Confronting Ourselves

The new film of well known filmmaker Werner Herzog is about those who live on death row in the United States. Herzog, 69, says that the purpose is to humanize murderers not to excuse their crimes. “The crimes of the persons in the film are monstrous, but the perpetrators are not monsters.” To illustrate the people in his film have indeed committed horrible crimes, like that of Linda Carty who in order to steal a newborn horribly murdered the parents. The film also includes not often confronted realities such as the feelings of Hank Skinner convicted of killing his girlfriend and her two mentally impaired sons. At one point he got a reprieve 23 minutes before a scheduled execution and is able to record his feelings right before he thought he was going to die.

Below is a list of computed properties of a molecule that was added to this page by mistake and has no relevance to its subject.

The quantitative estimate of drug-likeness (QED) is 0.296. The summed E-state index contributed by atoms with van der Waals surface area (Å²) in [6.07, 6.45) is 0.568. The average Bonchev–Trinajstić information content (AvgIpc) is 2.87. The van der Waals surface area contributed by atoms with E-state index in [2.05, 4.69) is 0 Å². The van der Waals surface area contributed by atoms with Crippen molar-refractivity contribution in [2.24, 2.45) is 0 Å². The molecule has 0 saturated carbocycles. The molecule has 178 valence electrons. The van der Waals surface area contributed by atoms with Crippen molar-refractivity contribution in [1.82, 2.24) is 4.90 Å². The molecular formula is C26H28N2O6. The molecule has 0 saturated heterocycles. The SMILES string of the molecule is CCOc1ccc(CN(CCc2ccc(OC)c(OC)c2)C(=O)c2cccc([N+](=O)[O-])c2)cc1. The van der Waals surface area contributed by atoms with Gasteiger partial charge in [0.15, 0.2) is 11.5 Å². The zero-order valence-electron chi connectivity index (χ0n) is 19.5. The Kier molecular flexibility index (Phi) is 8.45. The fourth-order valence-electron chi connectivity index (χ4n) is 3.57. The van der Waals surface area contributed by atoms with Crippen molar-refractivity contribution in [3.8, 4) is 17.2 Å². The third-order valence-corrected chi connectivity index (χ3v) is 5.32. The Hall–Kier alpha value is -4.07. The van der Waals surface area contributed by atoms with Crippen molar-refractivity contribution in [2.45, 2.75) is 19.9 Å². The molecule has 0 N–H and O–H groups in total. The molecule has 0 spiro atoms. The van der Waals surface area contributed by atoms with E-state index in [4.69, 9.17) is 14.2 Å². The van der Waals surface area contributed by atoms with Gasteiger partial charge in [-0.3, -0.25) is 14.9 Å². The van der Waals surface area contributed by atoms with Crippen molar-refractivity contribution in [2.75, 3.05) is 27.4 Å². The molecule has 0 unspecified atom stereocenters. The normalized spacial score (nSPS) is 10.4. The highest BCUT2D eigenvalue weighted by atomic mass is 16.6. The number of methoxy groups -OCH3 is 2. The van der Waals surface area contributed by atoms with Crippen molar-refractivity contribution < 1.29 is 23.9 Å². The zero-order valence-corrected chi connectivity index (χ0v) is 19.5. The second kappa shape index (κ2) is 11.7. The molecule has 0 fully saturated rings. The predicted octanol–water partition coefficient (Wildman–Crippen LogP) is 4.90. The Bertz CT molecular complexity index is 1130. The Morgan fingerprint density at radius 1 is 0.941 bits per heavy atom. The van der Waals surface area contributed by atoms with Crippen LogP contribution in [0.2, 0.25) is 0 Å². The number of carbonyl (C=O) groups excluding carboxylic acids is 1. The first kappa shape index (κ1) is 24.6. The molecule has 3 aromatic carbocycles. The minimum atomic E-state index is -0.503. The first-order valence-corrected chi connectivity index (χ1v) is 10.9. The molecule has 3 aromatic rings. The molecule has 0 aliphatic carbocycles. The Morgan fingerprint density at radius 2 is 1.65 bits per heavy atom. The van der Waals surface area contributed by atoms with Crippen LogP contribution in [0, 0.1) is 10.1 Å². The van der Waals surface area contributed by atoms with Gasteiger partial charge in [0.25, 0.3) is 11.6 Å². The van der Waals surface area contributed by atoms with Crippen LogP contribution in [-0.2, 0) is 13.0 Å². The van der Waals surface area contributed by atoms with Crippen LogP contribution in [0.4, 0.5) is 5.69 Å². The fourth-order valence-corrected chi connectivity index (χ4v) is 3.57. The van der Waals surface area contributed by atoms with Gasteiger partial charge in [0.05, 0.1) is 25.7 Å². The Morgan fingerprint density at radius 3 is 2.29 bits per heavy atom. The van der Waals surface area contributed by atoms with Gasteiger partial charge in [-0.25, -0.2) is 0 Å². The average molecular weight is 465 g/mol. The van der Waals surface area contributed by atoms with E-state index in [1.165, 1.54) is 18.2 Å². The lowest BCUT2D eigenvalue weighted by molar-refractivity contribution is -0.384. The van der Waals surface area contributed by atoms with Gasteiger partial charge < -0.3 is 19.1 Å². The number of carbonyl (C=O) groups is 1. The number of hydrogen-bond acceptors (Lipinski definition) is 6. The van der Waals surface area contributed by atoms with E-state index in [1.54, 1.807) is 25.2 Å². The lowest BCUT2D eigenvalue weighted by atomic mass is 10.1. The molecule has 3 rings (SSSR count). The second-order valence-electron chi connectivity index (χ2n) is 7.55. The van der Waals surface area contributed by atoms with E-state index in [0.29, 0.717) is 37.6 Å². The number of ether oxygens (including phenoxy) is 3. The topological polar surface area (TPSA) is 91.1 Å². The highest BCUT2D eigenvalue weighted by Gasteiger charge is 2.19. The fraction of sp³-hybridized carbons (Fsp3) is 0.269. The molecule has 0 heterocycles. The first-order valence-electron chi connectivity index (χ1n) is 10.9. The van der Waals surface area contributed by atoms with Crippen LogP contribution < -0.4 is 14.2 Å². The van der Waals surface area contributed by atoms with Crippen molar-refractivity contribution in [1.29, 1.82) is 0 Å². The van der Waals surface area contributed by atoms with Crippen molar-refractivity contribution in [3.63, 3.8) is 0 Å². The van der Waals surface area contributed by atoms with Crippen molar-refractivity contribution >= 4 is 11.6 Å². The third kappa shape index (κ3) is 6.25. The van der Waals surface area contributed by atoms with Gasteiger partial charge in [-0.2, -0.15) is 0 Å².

Herzog himself is firmly against the death penalty and thinks it reminiscent of the millions killed by the Nazis in his native Germany. “A state should not be allowed—under any circumstance—to execute anyone for any reason,” he said in a statement.
It’s easy for forget that death row inmates have a human side, that the death penalty may say more about our society than those who have committed crimes, and a film like that of Herzog’s helps us confront ourselves.